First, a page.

This is an archived copy of the Xen.org mailing list, which we have preserved to ensure that existing links to archives are not broken. The live archive, which contains the latest emails, can be found at http://lists.xen.org/
Home Products Support Community News


[Xen-devel] Automated para-virtualization

To: <xen-devel@xxxxxxxxxxxxxxxxxxx>
Subject: [Xen-devel] Automated para-virtualization
From: "Joshua LeVasseur" <jtl@xxxxxxxxxx>
Date: Wed, 6 Apr 2005 01:59:27 +0200
Delivery-date: Tue, 05 Apr 2005 23:59:38 +0000
Envelope-to: www-data@xxxxxxxxxxxxxxxxxxx
List-help: <mailto:xen-devel-request@lists.xensource.com?subject=help>
List-id: Xen developer discussion <xen-devel.lists.xensource.com>
List-post: <mailto:xen-devel@lists.xensource.com>
List-subscribe: <http://lists.xensource.com/cgi-bin/mailman/listinfo/xen-devel>, <mailto:xen-devel-request@lists.xensource.com?subject=subscribe>
List-unsubscribe: <http://lists.xensource.com/cgi-bin/mailman/listinfo/xen-devel>, <mailto:xen-devel-request@lists.xensource.com?subject=unsubscribe>
Sender: xen-devel-bounces@xxxxxxxxxxxxxxxxxxx
Thread-index: AcU6O3/LoUFVb3qdSZKYU3JZBBS8Dw==

We, University of Karlsruhe and UNSW/NICTA, have been working on a technique
to automate para-virtualization, in the hopes of simplifying the maintenance
of the various guest OSs, and would like to share our results to date.

The basis of our solution is instruction substitution at the assembler level
in order to replace the virtualization-sensitive operations of the guest OS.
The virtualization-sensitive operations include instructions and memory
accesses (such as to page tables or device registers).

In summary:

The patch to Linux 2.6 for IA32 is roughly 80 lines, primarily for manual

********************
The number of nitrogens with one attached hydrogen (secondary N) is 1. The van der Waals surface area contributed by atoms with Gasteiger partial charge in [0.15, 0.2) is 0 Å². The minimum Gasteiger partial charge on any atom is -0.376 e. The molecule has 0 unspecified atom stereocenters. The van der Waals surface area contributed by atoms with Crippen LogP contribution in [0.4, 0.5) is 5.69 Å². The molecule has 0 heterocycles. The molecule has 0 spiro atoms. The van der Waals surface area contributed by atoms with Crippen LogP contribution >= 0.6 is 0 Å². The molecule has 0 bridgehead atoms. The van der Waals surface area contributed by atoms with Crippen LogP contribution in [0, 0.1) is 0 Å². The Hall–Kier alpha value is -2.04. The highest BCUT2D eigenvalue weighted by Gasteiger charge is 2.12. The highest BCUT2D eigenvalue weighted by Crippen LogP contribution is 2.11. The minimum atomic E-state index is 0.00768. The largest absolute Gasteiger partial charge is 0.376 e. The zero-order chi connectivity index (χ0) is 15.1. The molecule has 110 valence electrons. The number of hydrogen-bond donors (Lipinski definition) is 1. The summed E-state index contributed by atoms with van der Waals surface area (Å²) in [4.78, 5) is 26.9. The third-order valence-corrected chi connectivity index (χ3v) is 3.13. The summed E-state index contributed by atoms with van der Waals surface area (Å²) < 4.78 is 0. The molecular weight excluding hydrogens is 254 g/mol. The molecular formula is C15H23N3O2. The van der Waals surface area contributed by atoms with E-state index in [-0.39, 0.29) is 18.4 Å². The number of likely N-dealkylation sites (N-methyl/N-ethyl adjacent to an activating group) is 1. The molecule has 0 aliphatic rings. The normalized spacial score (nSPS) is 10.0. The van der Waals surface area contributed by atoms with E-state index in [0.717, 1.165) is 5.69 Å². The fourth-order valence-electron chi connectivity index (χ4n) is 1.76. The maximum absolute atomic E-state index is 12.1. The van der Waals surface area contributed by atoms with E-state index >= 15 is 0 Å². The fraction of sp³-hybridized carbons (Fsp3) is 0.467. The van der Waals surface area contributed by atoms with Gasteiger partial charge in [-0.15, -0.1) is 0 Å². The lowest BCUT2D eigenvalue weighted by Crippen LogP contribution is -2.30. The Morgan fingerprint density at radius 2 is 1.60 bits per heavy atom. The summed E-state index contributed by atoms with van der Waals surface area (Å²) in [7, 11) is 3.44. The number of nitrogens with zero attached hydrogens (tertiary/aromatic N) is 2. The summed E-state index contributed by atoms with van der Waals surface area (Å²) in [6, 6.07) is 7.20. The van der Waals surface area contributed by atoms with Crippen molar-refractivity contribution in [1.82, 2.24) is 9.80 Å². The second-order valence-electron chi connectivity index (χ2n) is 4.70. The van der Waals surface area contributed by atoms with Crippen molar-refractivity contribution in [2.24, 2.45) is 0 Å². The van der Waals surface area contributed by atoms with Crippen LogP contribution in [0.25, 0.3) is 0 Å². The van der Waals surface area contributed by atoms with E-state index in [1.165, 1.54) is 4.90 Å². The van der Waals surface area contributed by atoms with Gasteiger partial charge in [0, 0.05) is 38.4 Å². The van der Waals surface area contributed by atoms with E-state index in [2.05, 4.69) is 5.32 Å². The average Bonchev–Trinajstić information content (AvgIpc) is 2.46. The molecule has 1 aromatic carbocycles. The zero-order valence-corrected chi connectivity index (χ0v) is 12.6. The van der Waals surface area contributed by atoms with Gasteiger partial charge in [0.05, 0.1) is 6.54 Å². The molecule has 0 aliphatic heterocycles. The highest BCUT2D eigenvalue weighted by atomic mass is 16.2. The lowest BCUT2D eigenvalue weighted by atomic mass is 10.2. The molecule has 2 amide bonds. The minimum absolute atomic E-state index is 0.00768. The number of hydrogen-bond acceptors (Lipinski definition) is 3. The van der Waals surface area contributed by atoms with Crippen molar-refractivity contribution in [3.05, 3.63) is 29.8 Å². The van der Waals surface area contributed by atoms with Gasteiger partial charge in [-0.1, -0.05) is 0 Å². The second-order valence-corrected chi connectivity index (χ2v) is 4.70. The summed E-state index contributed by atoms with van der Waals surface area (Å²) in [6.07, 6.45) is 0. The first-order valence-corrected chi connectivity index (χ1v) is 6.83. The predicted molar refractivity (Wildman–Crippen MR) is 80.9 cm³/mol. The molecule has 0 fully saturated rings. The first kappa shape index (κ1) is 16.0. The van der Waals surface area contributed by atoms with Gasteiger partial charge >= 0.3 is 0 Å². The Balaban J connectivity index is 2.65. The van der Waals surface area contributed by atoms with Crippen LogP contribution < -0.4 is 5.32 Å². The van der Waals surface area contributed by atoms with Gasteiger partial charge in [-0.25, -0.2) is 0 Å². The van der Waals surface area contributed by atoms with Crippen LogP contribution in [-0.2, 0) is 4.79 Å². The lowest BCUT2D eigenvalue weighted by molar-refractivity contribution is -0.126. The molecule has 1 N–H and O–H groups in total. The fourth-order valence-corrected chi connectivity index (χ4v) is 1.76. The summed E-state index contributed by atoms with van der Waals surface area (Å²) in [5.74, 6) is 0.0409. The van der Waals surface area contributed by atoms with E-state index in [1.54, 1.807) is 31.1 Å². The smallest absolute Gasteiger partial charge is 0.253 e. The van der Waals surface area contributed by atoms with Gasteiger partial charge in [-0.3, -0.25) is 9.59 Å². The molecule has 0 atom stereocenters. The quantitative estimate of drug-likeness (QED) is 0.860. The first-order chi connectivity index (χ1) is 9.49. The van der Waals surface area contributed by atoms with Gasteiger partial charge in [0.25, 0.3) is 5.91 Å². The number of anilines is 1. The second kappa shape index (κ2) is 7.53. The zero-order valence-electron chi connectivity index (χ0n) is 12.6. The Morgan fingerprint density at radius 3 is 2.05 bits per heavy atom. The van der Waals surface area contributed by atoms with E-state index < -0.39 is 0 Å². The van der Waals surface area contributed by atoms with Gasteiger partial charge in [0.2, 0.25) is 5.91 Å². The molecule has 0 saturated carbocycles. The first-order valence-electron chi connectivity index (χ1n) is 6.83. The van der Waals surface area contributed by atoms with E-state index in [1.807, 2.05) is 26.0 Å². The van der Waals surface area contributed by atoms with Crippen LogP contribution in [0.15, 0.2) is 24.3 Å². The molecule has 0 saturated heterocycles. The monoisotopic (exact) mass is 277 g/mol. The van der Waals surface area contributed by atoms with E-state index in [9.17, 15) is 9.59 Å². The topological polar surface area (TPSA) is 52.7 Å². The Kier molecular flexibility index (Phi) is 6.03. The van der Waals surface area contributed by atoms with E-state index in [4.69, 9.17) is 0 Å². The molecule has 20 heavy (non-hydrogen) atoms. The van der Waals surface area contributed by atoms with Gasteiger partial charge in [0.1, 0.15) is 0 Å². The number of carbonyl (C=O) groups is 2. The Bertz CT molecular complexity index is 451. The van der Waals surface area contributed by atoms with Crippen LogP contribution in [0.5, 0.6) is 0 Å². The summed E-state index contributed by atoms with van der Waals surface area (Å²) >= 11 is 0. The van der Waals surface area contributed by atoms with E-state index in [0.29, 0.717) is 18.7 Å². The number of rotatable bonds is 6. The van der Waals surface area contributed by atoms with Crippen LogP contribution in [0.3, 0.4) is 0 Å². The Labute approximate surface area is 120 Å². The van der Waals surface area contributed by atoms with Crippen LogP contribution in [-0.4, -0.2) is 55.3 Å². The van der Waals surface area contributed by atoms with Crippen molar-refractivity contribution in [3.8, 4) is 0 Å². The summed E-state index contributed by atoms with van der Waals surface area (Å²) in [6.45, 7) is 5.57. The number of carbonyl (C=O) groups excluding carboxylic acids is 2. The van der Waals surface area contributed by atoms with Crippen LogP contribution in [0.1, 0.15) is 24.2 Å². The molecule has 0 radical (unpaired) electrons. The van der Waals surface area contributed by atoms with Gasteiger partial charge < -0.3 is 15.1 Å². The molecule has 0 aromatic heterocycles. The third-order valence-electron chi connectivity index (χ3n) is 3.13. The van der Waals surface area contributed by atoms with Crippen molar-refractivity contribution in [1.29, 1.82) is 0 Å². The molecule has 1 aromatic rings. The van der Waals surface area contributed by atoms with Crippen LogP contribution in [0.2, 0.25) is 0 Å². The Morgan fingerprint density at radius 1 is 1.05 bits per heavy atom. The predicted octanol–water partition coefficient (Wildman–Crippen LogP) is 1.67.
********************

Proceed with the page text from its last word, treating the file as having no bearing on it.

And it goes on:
annotations of page table accesses (similar to Linux's user-access
annotations).  There are a few additional changes for the build process.

The automation relies on a runtime support module, which provides the CPU
model, and runs within the address space of the guest Linux.  By running
within the address space, and by batching virtualization state changes, we
achieve performance comparable to para-virtualization.  The runtime support
module is mostly guest OS independent since the virtualization is at the ISA
level; it can support other guest OSs.

The instruction substitution takes place at OS boot, which permits us to use
a single OS binary for bare metal (including VT and VMware), and any
supported hypervisor, such as Xen and our L4 microkernel.  To provide
rewrite space for the instructions, the OS binary is prepared with NOP
scratch space.

Our current research is to enable run-time migrations between incompatible
hypervisors, or between different versions of the same hypervisor, by
rewriting the instruction substitutions at time of migration.  Additionally,
we envisage that one can install a hypervisor underneath an OS which runs on
bare metal.

We have a high speed network device emulation, for the DP83820 driver, based
on the sensitive memory instruction substitution (an additional several line
patch to enable manual annotations).  If the guest OS uses the DP83820
device, then it has high-speed access to devices running in Dom0.  The speed
is comparable to using a customized device driver.  By using the DP83820
device, a guest OS can migrate between different hypervisors, since the
state is encapsulated in a model, and not a driver.

Our performance data is so far only from the Netperf benchmark, which uses
many of the virtualization-sensitive instructions.  In our results, which
focus on Xen and L4 with Linux 2.6.9, we see negligible performance
differences.  Additionally, when running the same OS binary on raw hardware,
we see an increase in performance (due to different trace cache behavior).

The solution currently works for IA32 and Itanium, but the approach is
applicable to other architectures (we are working on Power and ARM).

Our current research is to enable complete automation of the process, to
avoid any patches to Linux.  We have good progress here.

We will shortly release the code under a BSD license.


Our initial performance data:
Test system: 2.8 GHz P4 Prescott with 256MB RAM for each VM
Guest OS: Linux 2.6.9 configured for XT-PIC
Client system: 1.4 GHz P4
Connection: Intel gigabit, with the e1000 driver, via a gigabit switch
Netperf with 256K socket buffer, 1GB data transferred.

Description: send/receive (Mbit/s)

Annotated Linux on raw hardware: 834/712
Native Linux on raw hardware: 827/713

Annotated Linux on Xen: 834/711
XenoLinux: 830/711

Annotated Linux on L4: 830/709
L4Ka::Linux: 775/712

Annotated Linux with DP83820 model on L4: 771/707
L4Ka::Linux with custom network driver on L4: 772/708

Xen-devel mailing list

<Prev in Thread] Current Thread [Next in Thread>